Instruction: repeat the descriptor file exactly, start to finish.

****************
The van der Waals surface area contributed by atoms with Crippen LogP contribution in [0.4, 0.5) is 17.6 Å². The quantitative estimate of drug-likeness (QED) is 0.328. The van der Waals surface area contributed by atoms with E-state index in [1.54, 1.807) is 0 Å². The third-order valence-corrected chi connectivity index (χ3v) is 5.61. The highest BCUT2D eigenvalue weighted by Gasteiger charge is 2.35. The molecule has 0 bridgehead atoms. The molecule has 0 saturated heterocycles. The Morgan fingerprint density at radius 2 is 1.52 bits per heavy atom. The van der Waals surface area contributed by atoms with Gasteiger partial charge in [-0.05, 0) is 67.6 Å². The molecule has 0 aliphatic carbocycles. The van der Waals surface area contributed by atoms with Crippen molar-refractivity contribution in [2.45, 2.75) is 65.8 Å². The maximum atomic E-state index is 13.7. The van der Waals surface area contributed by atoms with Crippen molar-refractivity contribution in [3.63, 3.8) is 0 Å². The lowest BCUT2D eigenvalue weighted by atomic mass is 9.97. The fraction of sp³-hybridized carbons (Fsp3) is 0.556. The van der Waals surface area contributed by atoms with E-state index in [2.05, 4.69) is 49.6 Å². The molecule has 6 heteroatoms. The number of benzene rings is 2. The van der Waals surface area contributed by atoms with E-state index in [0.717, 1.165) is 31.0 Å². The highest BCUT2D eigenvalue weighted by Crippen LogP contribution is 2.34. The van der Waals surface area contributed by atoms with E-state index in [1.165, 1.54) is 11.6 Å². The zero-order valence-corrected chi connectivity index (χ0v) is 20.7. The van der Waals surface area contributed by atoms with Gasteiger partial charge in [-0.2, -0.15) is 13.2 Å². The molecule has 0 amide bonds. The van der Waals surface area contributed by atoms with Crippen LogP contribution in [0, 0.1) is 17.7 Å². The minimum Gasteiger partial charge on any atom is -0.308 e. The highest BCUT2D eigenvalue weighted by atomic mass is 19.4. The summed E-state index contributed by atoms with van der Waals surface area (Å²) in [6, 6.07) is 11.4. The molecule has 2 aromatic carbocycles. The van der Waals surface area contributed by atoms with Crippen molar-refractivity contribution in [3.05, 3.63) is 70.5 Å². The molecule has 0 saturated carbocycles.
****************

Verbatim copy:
The van der Waals surface area contributed by atoms with Crippen LogP contribution in [0.4, 0.5) is 17.6 Å². The quantitative estimate of drug-likeness (QED) is 0.328. The van der Waals surface area contributed by atoms with E-state index in [1.54, 1.807) is 0 Å². The third-order valence-corrected chi connectivity index (χ3v) is 5.61. The highest BCUT2D eigenvalue weighted by Gasteiger charge is 2.35. The molecule has 0 bridgehead atoms. The molecule has 0 saturated heterocycles. The Morgan fingerprint density at radius 2 is 1.52 bits per heavy atom. The van der Waals surface area contributed by atoms with Gasteiger partial charge in [-0.05, 0) is 67.6 Å². The molecule has 0 aliphatic carbocycles. The van der Waals surface area contributed by atoms with Crippen molar-refractivity contribution in [2.45, 2.75) is 65.8 Å². The maximum atomic E-state index is 13.7. The van der Waals surface area contributed by atoms with Crippen molar-refractivity contribution in [3.63, 3.8) is 0 Å². The lowest BCUT2D eigenvalue weighted by atomic mass is 9.97. The fraction of sp³-hybridized carbons (Fsp3) is 0.556. The van der Waals surface area contributed by atoms with E-state index in [2.05, 4.69) is 49.6 Å². The molecule has 6 heteroatoms. The number of benzene rings is 2. The van der Waals surface area contributed by atoms with E-state index in [0.717, 1.165) is 31.0 Å². The highest BCUT2D eigenvalue weighted by Crippen LogP contribution is 2.34. The van der Waals surface area contributed by atoms with E-state index in [1.165, 1.54) is 11.6 Å². The zero-order valence-corrected chi connectivity index (χ0v) is 20.7. The van der Waals surface area contributed by atoms with Gasteiger partial charge in [-0.2, -0.15) is 13.2 Å². The molecule has 0 amide bonds. The van der Waals surface area contributed by atoms with Crippen LogP contribution in [0, 0.1) is 17.7 Å². The minimum Gasteiger partial charge on any atom is -0.308 e. The highest BCUT2D eigenvalue weighted by atomic mass is 19.4. The summed E-state index contributed by atoms with van der Waals surface area (Å²) in [6, 6.07) is 11.4. The molecule has 2 aromatic carbocycles. The van der Waals surface area contributed by atoms with Crippen molar-refractivity contribution in [3.05, 3.63) is 70.5 Å². The molecule has 0 saturated carbocycles.